Trier’s St. Matthias Church and abbey was built in 1127. When I discovered that apostle Matthias was buried there, I made sure this was our first stop in Trier so we would not run out of time or forget about it. The church itself is stunning, reminding me of Limburg’s church. There is a gift shop and a separate chapel that houses a reliquary (small decorated box, also known as a Staurotheke) that is said to contain a piece of Christ’s cross. Although I do not believe that it is truly a piece of the cross in the box since the cross was not “discovered” until Constantine’s mom “found” it over 200 years after Christ’s death and resurrection, I believe it is an old, cherished, important relic dating back over a thousand years.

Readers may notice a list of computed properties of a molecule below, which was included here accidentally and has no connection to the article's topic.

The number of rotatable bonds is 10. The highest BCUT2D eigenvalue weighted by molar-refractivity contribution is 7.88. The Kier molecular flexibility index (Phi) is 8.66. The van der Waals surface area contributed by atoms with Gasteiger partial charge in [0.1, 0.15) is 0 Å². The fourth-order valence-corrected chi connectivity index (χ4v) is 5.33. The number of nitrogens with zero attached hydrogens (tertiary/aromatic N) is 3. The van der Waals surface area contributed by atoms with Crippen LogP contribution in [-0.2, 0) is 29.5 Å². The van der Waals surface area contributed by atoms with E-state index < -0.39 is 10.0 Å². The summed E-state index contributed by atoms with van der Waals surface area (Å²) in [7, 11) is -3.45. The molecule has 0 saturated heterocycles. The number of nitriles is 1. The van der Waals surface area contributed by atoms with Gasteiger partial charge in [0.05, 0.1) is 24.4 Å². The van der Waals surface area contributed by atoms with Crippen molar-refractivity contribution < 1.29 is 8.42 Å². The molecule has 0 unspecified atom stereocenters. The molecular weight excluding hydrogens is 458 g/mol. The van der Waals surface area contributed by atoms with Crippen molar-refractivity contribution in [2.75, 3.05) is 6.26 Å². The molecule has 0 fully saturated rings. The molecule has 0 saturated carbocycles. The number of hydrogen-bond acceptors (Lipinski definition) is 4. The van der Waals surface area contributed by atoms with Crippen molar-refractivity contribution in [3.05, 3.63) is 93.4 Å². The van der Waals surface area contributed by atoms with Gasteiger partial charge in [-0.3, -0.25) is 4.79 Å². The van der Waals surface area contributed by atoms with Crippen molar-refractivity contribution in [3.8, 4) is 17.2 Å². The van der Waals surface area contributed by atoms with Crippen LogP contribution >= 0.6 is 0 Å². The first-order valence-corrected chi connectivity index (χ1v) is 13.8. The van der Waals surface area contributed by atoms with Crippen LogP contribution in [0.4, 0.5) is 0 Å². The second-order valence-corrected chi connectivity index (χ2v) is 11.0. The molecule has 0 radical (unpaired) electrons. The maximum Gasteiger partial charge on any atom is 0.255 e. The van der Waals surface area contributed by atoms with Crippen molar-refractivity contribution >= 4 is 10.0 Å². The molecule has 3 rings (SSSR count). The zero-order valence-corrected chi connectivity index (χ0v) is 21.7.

I have been inside many cathedrals and old churches. I love the architecture and artifacts, mingling with other pilgrims. There have been a couple of these old churches that gave me goose bumps, and this is one of them. Just stepping in, there was an eerie, heavy feeling that I cannot fully describe. I got chills without entering the main part of the cathedral…there is an undeniable Presence there. I am glad that I went down into the crypt, housing the 3 tombs.
St. Matthias’ effigy was laying in the main sanctuary above his bones. Don’t remember him? Matthias and Barsabbas replaced Judas as a disciple. (Acts 1:21-26)
Back outside, we followed the path around the cemetery, which was shadowed by the cathedral so much that although it was bright and sunny outside, there was a layer of frost over the graveyard.
St. Matthias Abbey was an interesting experience, which was a great preface to touring Trier.